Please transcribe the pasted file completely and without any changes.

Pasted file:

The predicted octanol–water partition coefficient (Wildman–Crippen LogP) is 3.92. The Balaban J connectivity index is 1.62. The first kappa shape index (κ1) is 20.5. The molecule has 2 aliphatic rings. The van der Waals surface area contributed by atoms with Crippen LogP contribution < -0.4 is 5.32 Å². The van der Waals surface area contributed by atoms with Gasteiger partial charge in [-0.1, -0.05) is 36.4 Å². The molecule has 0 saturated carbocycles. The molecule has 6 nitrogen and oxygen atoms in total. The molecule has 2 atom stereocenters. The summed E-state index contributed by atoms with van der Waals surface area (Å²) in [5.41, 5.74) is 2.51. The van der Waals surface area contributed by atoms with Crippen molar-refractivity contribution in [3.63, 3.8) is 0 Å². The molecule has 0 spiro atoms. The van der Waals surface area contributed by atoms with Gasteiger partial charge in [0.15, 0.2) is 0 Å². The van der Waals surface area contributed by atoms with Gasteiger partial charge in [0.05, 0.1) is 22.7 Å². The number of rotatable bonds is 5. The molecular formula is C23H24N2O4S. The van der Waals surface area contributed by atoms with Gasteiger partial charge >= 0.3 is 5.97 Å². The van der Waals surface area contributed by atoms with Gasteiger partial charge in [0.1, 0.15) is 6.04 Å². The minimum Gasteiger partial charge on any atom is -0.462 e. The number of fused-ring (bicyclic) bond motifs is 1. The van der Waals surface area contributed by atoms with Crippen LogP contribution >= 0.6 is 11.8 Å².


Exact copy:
The predicted octanol–water partition coefficient (Wildman–Crippen LogP) is 3.92. The Balaban J connectivity index is 1.62. The first kappa shape index (κ1) is 20.5. The molecule has 2 aliphatic rings. The van der Waals surface area contributed by atoms with Crippen LogP contribution < -0.4 is 5.32 Å². The van der Waals surface area contributed by atoms with Gasteiger partial charge in [-0.1, -0.05) is 36.4 Å². The molecule has 0 saturated carbocycles. The molecule has 6 nitrogen and oxygen atoms in total. The molecule has 2 atom stereocenters. The summed E-state index contributed by atoms with van der Waals surface area (Å²) in [5.41, 5.74) is 2.51. The van der Waals surface area contributed by atoms with Crippen molar-refractivity contribution in [3.63, 3.8) is 0 Å². The molecule has 0 spiro atoms. The van der Waals surface area contributed by atoms with Gasteiger partial charge in [0.15, 0.2) is 0 Å². The van der Waals surface area contributed by atoms with Gasteiger partial charge in [0.05, 0.1) is 22.7 Å². The number of rotatable bonds is 5. The molecular formula is C23H24N2O4S. The van der Waals surface area contributed by atoms with Gasteiger partial charge >= 0.3 is 5.97 Å². The van der Waals surface area contributed by atoms with Gasteiger partial charge in [0.1, 0.15) is 6.04 Å². The minimum Gasteiger partial charge on any atom is -0.462 e. The number of fused-ring (bicyclic) bond motifs is 1. The van der Waals surface area contributed by atoms with Crippen LogP contribution >= 0.6 is 11.8 Å².